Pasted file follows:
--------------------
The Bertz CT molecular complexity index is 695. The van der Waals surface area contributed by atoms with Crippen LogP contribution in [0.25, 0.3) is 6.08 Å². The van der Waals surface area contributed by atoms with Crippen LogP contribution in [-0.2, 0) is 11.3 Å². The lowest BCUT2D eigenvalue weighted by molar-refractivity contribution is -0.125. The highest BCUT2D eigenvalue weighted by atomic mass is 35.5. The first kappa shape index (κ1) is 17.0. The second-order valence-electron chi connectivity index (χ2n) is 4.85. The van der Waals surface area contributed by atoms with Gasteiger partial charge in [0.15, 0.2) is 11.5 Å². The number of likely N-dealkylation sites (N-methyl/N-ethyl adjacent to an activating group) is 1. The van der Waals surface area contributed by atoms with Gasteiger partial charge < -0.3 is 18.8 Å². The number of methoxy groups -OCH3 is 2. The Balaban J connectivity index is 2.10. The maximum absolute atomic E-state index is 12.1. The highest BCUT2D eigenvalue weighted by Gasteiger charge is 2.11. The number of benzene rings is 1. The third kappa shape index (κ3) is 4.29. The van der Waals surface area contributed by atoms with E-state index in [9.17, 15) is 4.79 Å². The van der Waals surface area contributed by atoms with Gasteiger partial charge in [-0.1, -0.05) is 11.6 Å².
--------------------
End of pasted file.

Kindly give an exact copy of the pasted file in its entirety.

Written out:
The Bertz CT molecular complexity index is 695. The van der Waals surface area contributed by atoms with Crippen LogP contribution in [0.25, 0.3) is 6.08 Å². The van der Waals surface area contributed by atoms with Crippen LogP contribution in [-0.2, 0) is 11.3 Å². The lowest BCUT2D eigenvalue weighted by molar-refractivity contribution is -0.125. The highest BCUT2D eigenvalue weighted by atomic mass is 35.5. The first kappa shape index (κ1) is 17.0. The second-order valence-electron chi connectivity index (χ2n) is 4.85. The van der Waals surface area contributed by atoms with Gasteiger partial charge in [0.15, 0.2) is 11.5 Å². The number of likely N-dealkylation sites (N-methyl/N-ethyl adjacent to an activating group) is 1. The van der Waals surface area contributed by atoms with Gasteiger partial charge < -0.3 is 18.8 Å². The number of methoxy groups -OCH3 is 2. The Balaban J connectivity index is 2.10. The maximum absolute atomic E-state index is 12.1. The highest BCUT2D eigenvalue weighted by Gasteiger charge is 2.11. The number of benzene rings is 1. The third kappa shape index (κ3) is 4.29. The van der Waals surface area contributed by atoms with E-state index in [9.17, 15) is 4.79 Å². The van der Waals surface area contributed by atoms with Gasteiger partial charge in [-0.1, -0.05) is 11.6 Å².